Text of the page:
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Ayokunnumi also shared her experience with advanced countries, highlighting that defaulting on loans is exceptionally rare due to the stringent requirement of clearing existing debts before obtaining new ones.

According to her “In advanced countries, they use credit system; your credit rating gives you an opportunity to access loan anywhere in their country. So, if you don’t have a good credit rating, you can not access credit. It is as bad as you’ll need a good credit rating before you rent an apartment. This is because their economy thrives on credit. Nigeria does not. Nigeria is a cash economy.

“So, you can’t leave a landlord that you’re owing and approach another to secure an apartment. The landlord will check your credit rating. By this, it makes default lower. It makes them borrow what they can pay back. But in Nigeria, where people know that the credit Bureau may not even discover whether one borrows somewhere, people can get away with anything they do.

“I agree that there can be default but it should not be intentional. The default might be an act of God; maybe there is a recession. But when people have taken loans in 20 places, with the intention of not paying back, that becomes a liability on the individual giving out the loans.

She recounted her endeavor to launch an app called “Nirra,” designed to provide small loans to those in need. Unfortunately, a significant portion of the recipients struggled to repay these loans.

Furthermore, she expressed her dismay at the prevailing culture in Nigeria, where many individuals take loans without fulfilling their repayment obligations.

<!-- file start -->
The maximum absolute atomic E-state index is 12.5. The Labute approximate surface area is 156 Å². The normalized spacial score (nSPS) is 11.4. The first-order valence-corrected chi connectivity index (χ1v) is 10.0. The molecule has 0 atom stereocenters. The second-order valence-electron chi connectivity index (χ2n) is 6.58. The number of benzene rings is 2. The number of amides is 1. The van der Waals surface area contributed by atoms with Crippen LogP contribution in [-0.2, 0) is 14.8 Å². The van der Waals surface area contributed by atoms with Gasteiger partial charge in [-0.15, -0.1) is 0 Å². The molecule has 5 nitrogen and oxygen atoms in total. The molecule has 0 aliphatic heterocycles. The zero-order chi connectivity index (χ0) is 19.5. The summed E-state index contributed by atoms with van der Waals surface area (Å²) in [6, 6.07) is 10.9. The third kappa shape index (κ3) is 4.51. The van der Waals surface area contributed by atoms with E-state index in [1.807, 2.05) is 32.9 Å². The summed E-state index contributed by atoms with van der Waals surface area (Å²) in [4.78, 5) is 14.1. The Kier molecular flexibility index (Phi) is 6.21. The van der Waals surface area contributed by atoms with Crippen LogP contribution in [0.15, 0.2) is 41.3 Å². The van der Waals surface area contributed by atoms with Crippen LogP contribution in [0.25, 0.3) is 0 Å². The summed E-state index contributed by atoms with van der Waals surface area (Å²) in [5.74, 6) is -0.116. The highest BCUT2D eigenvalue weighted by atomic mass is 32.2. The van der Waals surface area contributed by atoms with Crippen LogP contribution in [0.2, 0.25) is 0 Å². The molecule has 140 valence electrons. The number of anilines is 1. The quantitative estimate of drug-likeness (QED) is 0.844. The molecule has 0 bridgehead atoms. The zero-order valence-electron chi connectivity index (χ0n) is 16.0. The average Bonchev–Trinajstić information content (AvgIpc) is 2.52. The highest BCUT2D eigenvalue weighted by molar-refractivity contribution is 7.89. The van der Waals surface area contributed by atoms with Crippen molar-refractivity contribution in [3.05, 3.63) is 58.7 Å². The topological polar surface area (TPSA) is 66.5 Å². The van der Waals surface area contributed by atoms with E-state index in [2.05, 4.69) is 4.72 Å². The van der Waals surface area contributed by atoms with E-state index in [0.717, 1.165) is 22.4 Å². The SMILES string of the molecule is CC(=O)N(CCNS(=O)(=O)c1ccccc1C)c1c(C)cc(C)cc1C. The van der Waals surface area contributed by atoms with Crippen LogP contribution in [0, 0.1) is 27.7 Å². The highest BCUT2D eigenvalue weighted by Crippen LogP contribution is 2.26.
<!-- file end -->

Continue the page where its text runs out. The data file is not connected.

“We launched Nirra here and we test run. We gave small amounts of loans to people and people did not pay back. Many people came to download the app but ended up calling friends and family to get the app installed on their phones in order to get money but ended up not repaying it back. In fact, they have a WhatsApp group where they update themselves on the latest loan app.

In discussing the influence of the government, Ayokunnumi berated how it has consistently shielded loan defaulters while neglecting to offer similar protection to loan providers.

“And to make the whole matter worse, our government also protects them. Aside from the excesses of online lending apps, like going into customer’s privacy, and posting debtors’ pictures, the truth is, someone has gone to the app to get a loan but with the intention of not paying back. The only way those companies can enforce repayment is by doing that, which is totally wrong. I do not subscribe to that because there are other ways. But because the mindset or culture of some Nigerians is taking a loan and not paying back. It’s a cultural problem.

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“Government should as a matter of urgency begin to protect the interest of credit providers. The essence of our business is to make profits but some people are bent on taking loans but not paying back,” she said.

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TAG: Credit Bureau